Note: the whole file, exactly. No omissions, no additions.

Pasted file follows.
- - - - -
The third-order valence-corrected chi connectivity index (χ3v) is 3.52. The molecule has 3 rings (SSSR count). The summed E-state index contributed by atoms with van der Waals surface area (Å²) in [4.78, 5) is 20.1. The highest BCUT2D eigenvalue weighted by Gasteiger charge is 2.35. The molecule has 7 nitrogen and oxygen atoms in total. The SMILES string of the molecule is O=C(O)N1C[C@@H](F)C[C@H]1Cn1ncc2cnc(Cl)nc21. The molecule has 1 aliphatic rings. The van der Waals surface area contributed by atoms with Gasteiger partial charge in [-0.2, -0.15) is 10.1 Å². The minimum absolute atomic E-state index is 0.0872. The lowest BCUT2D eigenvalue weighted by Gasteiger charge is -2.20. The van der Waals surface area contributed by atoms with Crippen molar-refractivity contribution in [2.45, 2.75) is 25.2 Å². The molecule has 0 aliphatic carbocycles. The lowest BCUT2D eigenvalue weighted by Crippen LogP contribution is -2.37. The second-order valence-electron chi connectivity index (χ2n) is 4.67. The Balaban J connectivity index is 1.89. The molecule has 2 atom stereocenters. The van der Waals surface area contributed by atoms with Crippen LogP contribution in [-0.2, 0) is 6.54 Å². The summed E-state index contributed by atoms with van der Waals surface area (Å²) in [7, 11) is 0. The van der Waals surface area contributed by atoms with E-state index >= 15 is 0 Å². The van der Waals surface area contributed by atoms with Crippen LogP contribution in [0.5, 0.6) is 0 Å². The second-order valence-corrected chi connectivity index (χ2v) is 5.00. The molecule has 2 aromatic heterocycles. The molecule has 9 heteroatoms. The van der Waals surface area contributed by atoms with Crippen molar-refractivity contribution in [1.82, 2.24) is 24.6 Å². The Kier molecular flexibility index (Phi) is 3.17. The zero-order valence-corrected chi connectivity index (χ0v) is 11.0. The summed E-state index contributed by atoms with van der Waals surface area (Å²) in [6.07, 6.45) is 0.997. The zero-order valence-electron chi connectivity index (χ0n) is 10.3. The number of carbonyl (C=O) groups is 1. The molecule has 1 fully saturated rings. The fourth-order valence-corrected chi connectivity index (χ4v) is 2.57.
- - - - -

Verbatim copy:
The third-order valence-corrected chi connectivity index (χ3v) is 3.52. The molecule has 3 rings (SSSR count). The summed E-state index contributed by atoms with van der Waals surface area (Å²) in [4.78, 5) is 20.1. The highest BCUT2D eigenvalue weighted by Gasteiger charge is 2.35. The molecule has 7 nitrogen and oxygen atoms in total. The SMILES string of the molecule is O=C(O)N1C[C@@H](F)C[C@H]1Cn1ncc2cnc(Cl)nc21. The molecule has 1 aliphatic rings. The van der Waals surface area contributed by atoms with Gasteiger partial charge in [-0.2, -0.15) is 10.1 Å². The minimum absolute atomic E-state index is 0.0872. The lowest BCUT2D eigenvalue weighted by Gasteiger charge is -2.20. The van der Waals surface area contributed by atoms with Crippen molar-refractivity contribution in [2.45, 2.75) is 25.2 Å². The molecule has 0 aliphatic carbocycles. The lowest BCUT2D eigenvalue weighted by Crippen LogP contribution is -2.37. The second-order valence-electron chi connectivity index (χ2n) is 4.67. The Balaban J connectivity index is 1.89. The molecule has 2 atom stereocenters. The van der Waals surface area contributed by atoms with Crippen LogP contribution in [-0.2, 0) is 6.54 Å². The summed E-state index contributed by atoms with van der Waals surface area (Å²) in [7, 11) is 0. The van der Waals surface area contributed by atoms with E-state index >= 15 is 0 Å². The van der Waals surface area contributed by atoms with Crippen LogP contribution in [0.5, 0.6) is 0 Å². The second-order valence-corrected chi connectivity index (χ2v) is 5.00. The molecule has 2 aromatic heterocycles. The molecule has 9 heteroatoms. The van der Waals surface area contributed by atoms with Crippen molar-refractivity contribution in [1.82, 2.24) is 24.6 Å². The Kier molecular flexibility index (Phi) is 3.17. The zero-order valence-corrected chi connectivity index (χ0v) is 11.0. The summed E-state index contributed by atoms with van der Waals surface area (Å²) in [6.07, 6.45) is 0.997. The zero-order valence-electron chi connectivity index (χ0n) is 10.3. The number of carbonyl (C=O) groups is 1. The molecule has 1 fully saturated rings. The fourth-order valence-corrected chi connectivity index (χ4v) is 2.57.